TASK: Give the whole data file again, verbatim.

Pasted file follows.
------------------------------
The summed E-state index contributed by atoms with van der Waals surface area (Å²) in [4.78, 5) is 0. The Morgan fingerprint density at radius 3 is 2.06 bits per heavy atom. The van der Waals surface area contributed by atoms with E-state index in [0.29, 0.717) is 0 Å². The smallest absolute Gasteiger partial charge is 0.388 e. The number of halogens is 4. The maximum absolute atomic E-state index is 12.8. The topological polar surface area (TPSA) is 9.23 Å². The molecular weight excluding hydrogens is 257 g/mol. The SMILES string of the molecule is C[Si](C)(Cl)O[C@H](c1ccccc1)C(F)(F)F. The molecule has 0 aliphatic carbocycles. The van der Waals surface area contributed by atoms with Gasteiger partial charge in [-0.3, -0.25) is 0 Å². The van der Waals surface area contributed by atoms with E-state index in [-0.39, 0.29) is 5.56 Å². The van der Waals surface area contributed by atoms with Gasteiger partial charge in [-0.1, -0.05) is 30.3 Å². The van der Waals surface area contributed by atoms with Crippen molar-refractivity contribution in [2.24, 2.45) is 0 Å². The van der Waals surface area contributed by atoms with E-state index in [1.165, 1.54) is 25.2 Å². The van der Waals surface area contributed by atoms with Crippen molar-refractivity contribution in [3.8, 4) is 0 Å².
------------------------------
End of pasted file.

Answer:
The summed E-state index contributed by atoms with van der Waals surface area (Å²) in [4.78, 5) is 0. The Morgan fingerprint density at radius 3 is 2.06 bits per heavy atom. The van der Waals surface area contributed by atoms with E-state index in [0.29, 0.717) is 0 Å². The smallest absolute Gasteiger partial charge is 0.388 e. The number of halogens is 4. The maximum absolute atomic E-state index is 12.8. The topological polar surface area (TPSA) is 9.23 Å². The molecular weight excluding hydrogens is 257 g/mol. The SMILES string of the molecule is C[Si](C)(Cl)O[C@H](c1ccccc1)C(F)(F)F. The molecule has 0 aliphatic carbocycles. The van der Waals surface area contributed by atoms with Gasteiger partial charge in [-0.3, -0.25) is 0 Å². The van der Waals surface area contributed by atoms with E-state index in [-0.39, 0.29) is 5.56 Å². The van der Waals surface area contributed by atoms with Gasteiger partial charge in [-0.1, -0.05) is 30.3 Å². The van der Waals surface area contributed by atoms with Crippen molar-refractivity contribution in [2.24, 2.45) is 0 Å². The van der Waals surface area contributed by atoms with E-state index in [1.165, 1.54) is 25.2 Å². The van der Waals surface area contributed by atoms with Crippen molar-refractivity contribution in [3.8, 4) is 0 Å².